Just back from a week spent between Montepulicano, Florence, and Bologna. I will get around to the second two places later but wanted to begin my reporting with a quick note on this place, which was provided us with one of the best meals of our trip. We spent the first morning visiting Avignonesi at Le Cappezzine, with a wonderful tour highlighted by a visit to the room where the vin santo grapes are aged on bamboo mats, stacked to the ceiling. Avignonsi is celebrated for its vin santo; they produce only several thousand half-bottles a year. After the tour, we had a tasting of their vino nobile, rosso di Montepulicano, and several other wines, accompanied by a plate of three pecorinos in diferent stages of ageing, and Tuscan salumi.
Then drove a half hour to Pienza for lunch at Latte di Luna (closed Tuesdays). This is a casual SlowFood place with very friendly service; there are other reports here but I just wanted to chime in with how much we enjoyed our meal. We had already snacked on the crostini at the vinyard, so did not have a full meal here, unfortunately. I began with tagliatelle which was almost covered with black truffle shavings. I am still dreaming about this plate and the aroma of the truffles. Price was E.9.50, less than half what restaurants in Florence were charging last week for similar dishes. My secondi was half of a tender roast duck, with browned and crispy skin. My friend had the justly famous suckling pig (there was only one portion of this left when we arrived close to 2pm closing time). It was among the best renditions of this I have ever had..skin was so crispy and chewy and delicious and the meat was tender and just plain terrific. With a half liter of house rosso and water the bill came to E.35.50 for both of us, which represents an amazing value. On the wall is an article from the NY Times in which the writer raved about the tagliatelle and the pig, for good reason. Apparently this place was popular with the cast of The English Patient film, for there are photos of them up on the walls; the film was shot in this startlingly beautiful town. There is parking outside the town walls and the restaurant is easy to find at the end of the main street, Via San Carlo, 2/4. Phone: 0578-748-606. Definitely reserve in advance here..we had the last lunch table on a Monday in January.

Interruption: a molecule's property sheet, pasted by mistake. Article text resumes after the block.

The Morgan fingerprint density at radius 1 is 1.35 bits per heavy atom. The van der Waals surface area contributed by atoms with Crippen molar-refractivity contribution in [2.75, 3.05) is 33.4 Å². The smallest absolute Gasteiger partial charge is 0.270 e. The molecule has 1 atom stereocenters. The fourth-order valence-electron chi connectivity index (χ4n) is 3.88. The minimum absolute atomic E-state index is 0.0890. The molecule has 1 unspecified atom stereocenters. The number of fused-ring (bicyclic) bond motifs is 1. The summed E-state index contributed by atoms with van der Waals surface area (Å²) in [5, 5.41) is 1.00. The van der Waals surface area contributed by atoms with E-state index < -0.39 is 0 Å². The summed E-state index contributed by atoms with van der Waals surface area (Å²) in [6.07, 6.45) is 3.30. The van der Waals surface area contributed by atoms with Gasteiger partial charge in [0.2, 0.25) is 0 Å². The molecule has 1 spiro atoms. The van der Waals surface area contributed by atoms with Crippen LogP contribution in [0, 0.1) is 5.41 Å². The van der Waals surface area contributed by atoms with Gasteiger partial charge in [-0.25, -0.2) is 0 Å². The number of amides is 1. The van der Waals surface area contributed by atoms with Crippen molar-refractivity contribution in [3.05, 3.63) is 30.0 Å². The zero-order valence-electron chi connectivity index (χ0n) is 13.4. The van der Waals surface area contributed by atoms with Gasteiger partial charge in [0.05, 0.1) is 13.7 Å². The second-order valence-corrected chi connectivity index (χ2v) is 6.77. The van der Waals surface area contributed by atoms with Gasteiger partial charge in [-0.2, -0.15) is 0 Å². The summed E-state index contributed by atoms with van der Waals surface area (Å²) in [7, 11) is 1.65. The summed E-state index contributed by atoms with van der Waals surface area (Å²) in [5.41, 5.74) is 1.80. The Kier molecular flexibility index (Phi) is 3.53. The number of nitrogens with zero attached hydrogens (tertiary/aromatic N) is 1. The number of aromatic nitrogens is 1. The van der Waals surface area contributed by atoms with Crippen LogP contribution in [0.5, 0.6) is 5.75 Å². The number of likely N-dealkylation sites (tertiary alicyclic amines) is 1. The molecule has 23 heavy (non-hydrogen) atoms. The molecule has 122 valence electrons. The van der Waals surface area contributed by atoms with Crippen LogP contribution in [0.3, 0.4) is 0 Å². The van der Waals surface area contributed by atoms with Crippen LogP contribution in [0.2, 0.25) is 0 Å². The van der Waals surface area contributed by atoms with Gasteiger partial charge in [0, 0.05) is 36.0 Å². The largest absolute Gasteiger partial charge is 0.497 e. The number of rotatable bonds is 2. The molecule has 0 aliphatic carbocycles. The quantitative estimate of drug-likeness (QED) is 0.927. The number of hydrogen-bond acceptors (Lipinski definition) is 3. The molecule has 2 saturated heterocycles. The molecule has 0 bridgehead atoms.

We had two nights in Montepulciano but unfortunately, there was only ONE place in town we found open on a Sunday and Monday night in January. (Aside from Cafe Poliziano which does not have full meals) Had hoped to try the Slow Food Borgo Buio (Roberto, the owner of our hotel, La Terrassa di Montepulciano, says this is by far the best place in town to eat) and some of the hounds' favorites but no such luck. Had two dinners at the apparently always open La Briciole at the base of town, across from the closed Diva e Maceo (have to check my notes for spellings); this is a pretty good, friendly and low-key place for wood-oven pizza and various primi made from the local pici (they also have the usual meats) but I might venture elsewhere when more places are open later in the season. Had we not been so jet lagged, we would have driven back to Pienza for all of our meals at Latte di Luna!! Sorry if this report is a bit rambling, still jet lagged from yesterday's flights back home to NYC.